Personal Fitness Professional - June/July 2009 - (Page 24)

HUNGRY for a Franchise? The ins and outs of deciding whether to franchise or not By Scott Wendrych e Money When buying a franchise, you will pay a franchise fee along with costs to rent, build and equip a location. You will need to cover basic operating costs, insurance and licensing. Owning this business is not a one-time purchase but an agreement with a franchisor to operate it for a certain number of years, at which time it must be renewed. You will make royalty payments to your franchisor for weekly or monthly gross income. And you will likely pay into an advertising or marketing fund, which may include a portion of those dollars going into a national ad fund that may be used to attract new franchise owners and not support your particular outlet. ese sound like large expenses for a franchisee on a local level. But magnified by the number of franchisees who operate under that same brand you get the big picture. A franchisee should expect to receive something from the franchisor in return for paying royalties, such as assistance with site selection and lease negotiations, marketing assistance and support, business support, website design and ongoing training and support. Basically, it’s like hiring a team of business professionals to help them grow their business. Full Disclosure To thoroughly review any type of franchise, you want to request a Franchise Disclosure Document (FDD) from the company. By federal law, every franchisor must create an FDD that discloses an overview of the franchised business, along with the associated costs and fees, a list of current franchisees, where they are located and more. Each FDD must contain 23 items of information, written in plain English that must be current for the franchisor’s most recent fiscal year. e FDD is given to any prospective franchisee on the first personal meeting with a franchisor or 10 working days prior to the execution of a contract or money payment to the franchisor. is is purposely designed for every potential franchisee to make a fully informed decision before purchasing a franchise. e Federal Trade Commission requires this creation of the disclosure, and some states also require approval of the FDD before the franchisor is allowed to sell franchises within that state. ere’s a big divide between those who want to own a fitness business and those who want to own a fitness franchise. e independent business owner wants to sit in the driver’s seat and build something from the ground up. e fitness franchise owner wants to be in the driver’s seat with a roadmap that also gives him directions. So how do you decide if franchising is or is not for you? e Mindset Franchising is not for people who want to invent a business. Aside from the founder who conceived and built the franchise model in the beginning, the business exists to be replicated. Buying a franchise means purchasing the rights to operate that business, a system that has been designed and refined by a franchisor and then executed over and over again by the franchisees who have expanded the network. e most effective franchise owners are those who are very good at following a proven system while adding their passion and drive to grow their business. e best way to think about franchising is to consider it as hiring a professional business consultant in a particular industry. JUNE JULY2009 WWW.FIT PRO.COM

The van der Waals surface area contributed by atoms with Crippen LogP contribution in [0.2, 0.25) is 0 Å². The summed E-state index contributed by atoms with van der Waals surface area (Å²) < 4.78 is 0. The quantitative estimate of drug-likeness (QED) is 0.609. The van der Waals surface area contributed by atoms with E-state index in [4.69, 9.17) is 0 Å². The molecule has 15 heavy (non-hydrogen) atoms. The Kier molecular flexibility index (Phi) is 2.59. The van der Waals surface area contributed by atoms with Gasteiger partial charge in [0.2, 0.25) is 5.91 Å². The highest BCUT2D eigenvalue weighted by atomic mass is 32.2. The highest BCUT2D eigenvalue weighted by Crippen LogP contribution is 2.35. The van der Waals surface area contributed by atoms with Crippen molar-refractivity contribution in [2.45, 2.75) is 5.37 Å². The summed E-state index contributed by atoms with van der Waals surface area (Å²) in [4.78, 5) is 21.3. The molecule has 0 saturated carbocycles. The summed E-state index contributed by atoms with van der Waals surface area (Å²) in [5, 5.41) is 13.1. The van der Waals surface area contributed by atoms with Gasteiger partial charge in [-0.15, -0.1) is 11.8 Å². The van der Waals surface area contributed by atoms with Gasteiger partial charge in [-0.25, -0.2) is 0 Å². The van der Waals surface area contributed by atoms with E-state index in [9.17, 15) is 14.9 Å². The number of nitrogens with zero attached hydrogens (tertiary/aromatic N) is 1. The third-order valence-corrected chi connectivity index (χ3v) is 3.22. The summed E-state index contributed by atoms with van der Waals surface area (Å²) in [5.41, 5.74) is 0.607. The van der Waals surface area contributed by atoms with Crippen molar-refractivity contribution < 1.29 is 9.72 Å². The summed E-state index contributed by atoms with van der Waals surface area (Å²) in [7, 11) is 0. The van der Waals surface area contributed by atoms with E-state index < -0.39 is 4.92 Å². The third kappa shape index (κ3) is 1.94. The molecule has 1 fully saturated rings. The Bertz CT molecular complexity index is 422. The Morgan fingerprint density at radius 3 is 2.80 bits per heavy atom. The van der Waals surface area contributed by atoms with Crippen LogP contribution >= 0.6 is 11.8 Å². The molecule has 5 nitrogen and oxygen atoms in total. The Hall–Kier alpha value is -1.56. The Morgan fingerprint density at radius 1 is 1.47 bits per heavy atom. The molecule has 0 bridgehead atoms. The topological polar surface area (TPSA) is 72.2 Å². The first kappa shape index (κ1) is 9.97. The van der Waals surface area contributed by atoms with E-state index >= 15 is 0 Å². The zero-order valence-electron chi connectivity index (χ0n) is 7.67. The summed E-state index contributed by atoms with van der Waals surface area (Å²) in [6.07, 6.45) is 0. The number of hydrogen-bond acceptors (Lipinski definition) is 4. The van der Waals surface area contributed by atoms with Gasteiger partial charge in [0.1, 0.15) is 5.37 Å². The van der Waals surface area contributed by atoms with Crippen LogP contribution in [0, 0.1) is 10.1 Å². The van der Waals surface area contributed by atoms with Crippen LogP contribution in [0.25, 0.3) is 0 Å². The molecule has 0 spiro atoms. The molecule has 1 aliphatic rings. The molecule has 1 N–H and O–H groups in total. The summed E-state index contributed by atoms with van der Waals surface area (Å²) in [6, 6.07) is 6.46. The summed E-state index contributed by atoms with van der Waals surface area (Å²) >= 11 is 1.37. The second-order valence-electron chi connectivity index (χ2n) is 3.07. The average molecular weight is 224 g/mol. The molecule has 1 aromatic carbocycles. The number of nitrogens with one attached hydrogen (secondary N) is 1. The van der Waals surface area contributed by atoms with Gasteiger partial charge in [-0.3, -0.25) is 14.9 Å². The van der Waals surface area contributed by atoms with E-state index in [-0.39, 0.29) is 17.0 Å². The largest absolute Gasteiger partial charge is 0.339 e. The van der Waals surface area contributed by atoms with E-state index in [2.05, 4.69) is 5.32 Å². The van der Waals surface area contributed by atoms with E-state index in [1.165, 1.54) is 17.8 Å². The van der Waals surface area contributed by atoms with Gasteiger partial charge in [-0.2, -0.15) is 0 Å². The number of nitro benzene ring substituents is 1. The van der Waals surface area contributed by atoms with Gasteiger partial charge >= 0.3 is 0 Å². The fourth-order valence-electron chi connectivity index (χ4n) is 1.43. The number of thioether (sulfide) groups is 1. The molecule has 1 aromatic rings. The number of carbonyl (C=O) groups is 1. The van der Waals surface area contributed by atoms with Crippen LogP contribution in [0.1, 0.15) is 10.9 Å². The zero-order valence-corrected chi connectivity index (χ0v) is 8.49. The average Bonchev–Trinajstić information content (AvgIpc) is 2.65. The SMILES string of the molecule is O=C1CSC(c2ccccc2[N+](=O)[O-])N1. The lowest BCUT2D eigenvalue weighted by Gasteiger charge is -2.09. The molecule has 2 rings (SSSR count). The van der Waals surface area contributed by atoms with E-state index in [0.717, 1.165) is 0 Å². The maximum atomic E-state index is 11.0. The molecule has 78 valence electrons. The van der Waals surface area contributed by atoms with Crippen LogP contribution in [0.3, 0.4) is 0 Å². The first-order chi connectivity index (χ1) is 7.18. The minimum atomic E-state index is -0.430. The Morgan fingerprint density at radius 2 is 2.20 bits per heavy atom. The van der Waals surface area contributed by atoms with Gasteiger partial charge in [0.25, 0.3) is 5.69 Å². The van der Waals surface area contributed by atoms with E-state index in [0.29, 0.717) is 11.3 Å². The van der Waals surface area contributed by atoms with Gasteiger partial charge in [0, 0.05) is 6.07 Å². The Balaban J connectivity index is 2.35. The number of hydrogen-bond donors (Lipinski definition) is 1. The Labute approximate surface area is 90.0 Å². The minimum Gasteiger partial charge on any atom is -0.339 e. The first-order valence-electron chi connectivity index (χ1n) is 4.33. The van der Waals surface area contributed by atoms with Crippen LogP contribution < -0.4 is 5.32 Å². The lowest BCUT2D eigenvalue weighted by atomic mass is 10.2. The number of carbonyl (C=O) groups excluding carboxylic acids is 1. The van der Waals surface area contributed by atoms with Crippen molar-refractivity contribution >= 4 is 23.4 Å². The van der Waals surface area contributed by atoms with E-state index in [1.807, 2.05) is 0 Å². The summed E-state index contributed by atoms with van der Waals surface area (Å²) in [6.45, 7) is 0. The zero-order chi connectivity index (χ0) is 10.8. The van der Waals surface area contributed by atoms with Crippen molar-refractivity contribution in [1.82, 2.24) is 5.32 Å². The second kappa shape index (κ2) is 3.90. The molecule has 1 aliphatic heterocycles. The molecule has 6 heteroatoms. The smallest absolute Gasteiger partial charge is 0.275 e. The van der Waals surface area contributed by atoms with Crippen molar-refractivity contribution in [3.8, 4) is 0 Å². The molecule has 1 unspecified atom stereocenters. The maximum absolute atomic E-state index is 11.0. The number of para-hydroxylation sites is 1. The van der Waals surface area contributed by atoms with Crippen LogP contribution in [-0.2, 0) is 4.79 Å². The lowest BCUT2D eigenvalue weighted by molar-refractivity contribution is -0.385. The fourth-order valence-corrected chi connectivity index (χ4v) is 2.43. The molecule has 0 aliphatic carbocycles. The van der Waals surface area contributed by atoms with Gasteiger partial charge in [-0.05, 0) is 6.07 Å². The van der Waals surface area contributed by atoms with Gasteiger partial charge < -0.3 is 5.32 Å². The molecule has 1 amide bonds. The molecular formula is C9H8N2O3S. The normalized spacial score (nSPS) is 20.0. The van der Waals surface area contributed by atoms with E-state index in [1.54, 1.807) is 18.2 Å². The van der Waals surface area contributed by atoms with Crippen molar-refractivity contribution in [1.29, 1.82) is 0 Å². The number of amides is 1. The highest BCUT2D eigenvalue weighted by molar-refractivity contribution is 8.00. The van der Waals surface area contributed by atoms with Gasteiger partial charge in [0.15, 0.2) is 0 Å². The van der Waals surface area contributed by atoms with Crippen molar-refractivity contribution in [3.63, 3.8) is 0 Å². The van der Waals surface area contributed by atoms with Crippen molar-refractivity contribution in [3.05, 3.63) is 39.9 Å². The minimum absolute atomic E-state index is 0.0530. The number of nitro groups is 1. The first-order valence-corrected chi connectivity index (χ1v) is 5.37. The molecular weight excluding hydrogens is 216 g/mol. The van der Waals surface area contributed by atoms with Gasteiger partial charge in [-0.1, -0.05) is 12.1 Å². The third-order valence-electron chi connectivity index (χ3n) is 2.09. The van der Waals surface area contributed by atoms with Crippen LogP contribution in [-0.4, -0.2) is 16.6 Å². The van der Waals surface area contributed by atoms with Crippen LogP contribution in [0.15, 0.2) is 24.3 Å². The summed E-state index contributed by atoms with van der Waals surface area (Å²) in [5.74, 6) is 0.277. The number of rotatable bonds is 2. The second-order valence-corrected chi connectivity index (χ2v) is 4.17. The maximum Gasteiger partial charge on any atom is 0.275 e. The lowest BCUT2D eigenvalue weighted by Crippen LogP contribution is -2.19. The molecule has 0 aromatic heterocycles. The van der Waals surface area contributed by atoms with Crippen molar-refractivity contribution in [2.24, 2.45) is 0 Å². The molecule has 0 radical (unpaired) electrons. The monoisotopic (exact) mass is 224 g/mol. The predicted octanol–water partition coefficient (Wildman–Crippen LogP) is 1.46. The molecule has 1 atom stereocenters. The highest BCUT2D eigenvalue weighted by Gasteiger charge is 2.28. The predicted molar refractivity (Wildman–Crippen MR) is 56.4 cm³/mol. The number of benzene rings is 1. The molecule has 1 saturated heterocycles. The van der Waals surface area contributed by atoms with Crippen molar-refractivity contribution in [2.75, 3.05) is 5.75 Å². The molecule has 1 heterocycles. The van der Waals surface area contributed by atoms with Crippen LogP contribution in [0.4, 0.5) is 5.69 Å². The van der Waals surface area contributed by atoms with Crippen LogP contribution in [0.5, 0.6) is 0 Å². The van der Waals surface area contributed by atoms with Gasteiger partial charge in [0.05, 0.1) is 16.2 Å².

Table of Contents for the Digital Edition of Personal Fitness Professional - June/July 2009

Personal Fitness Professional - June/July 2009
Letter From the Editor, Writers
First-Class Management
Product Profile
You Are at Risk
Nutrition Solutions
How to Handle Health Insurance
How Much Should I Charge My Clients
Twitter This, Facebook That
Young at Heart
Be Better
Hungry for a Franchise?
The Balancing Act
Exercise Spotlight
Journey to Success
New on the Market
[Facebook] PFP Fan Page: Sneak Peek
Fitness Marketing Makeover
Effective Sports Camps

Personal Fitness Professional - June/July 2009